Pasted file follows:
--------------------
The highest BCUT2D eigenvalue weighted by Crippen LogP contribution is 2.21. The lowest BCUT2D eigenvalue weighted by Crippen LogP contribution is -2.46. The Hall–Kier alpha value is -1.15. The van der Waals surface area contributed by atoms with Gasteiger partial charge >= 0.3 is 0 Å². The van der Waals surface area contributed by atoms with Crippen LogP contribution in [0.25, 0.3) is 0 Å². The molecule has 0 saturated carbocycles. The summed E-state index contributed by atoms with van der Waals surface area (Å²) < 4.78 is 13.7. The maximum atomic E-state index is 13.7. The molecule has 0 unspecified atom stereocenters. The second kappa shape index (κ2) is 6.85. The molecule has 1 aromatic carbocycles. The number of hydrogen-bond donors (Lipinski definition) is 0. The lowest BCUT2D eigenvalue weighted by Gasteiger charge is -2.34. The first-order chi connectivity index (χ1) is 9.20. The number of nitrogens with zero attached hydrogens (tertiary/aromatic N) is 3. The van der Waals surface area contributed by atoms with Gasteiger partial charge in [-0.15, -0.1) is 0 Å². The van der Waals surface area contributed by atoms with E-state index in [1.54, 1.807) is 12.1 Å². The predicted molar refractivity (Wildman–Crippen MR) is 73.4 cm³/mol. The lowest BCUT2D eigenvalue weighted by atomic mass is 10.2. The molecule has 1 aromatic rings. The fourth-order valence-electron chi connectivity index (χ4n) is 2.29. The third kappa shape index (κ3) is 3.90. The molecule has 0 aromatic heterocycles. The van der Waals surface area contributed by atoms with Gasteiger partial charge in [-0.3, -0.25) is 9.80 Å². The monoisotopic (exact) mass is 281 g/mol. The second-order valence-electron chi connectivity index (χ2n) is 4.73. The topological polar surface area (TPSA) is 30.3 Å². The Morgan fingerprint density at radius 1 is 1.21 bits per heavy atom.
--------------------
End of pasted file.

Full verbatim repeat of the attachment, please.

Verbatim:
The highest BCUT2D eigenvalue weighted by Crippen LogP contribution is 2.21. The lowest BCUT2D eigenvalue weighted by Crippen LogP contribution is -2.46. The Hall–Kier alpha value is -1.15. The van der Waals surface area contributed by atoms with Gasteiger partial charge >= 0.3 is 0 Å². The van der Waals surface area contributed by atoms with Crippen LogP contribution in [0.25, 0.3) is 0 Å². The molecule has 0 saturated carbocycles. The summed E-state index contributed by atoms with van der Waals surface area (Å²) < 4.78 is 13.7. The maximum atomic E-state index is 13.7. The molecule has 0 unspecified atom stereocenters. The second kappa shape index (κ2) is 6.85. The molecule has 1 aromatic carbocycles. The number of hydrogen-bond donors (Lipinski definition) is 0. The lowest BCUT2D eigenvalue weighted by Gasteiger charge is -2.34. The first-order chi connectivity index (χ1) is 9.20. The number of nitrogens with zero attached hydrogens (tertiary/aromatic N) is 3. The van der Waals surface area contributed by atoms with Gasteiger partial charge in [-0.15, -0.1) is 0 Å². The van der Waals surface area contributed by atoms with E-state index in [1.54, 1.807) is 12.1 Å². The predicted molar refractivity (Wildman–Crippen MR) is 73.4 cm³/mol. The lowest BCUT2D eigenvalue weighted by atomic mass is 10.2. The molecule has 1 aromatic rings. The fourth-order valence-electron chi connectivity index (χ4n) is 2.29. The third kappa shape index (κ3) is 3.90. The molecule has 0 aromatic heterocycles. The van der Waals surface area contributed by atoms with Gasteiger partial charge in [-0.3, -0.25) is 9.80 Å². The monoisotopic (exact) mass is 281 g/mol. The second-order valence-electron chi connectivity index (χ2n) is 4.73. The topological polar surface area (TPSA) is 30.3 Å². The Morgan fingerprint density at radius 1 is 1.21 bits per heavy atom.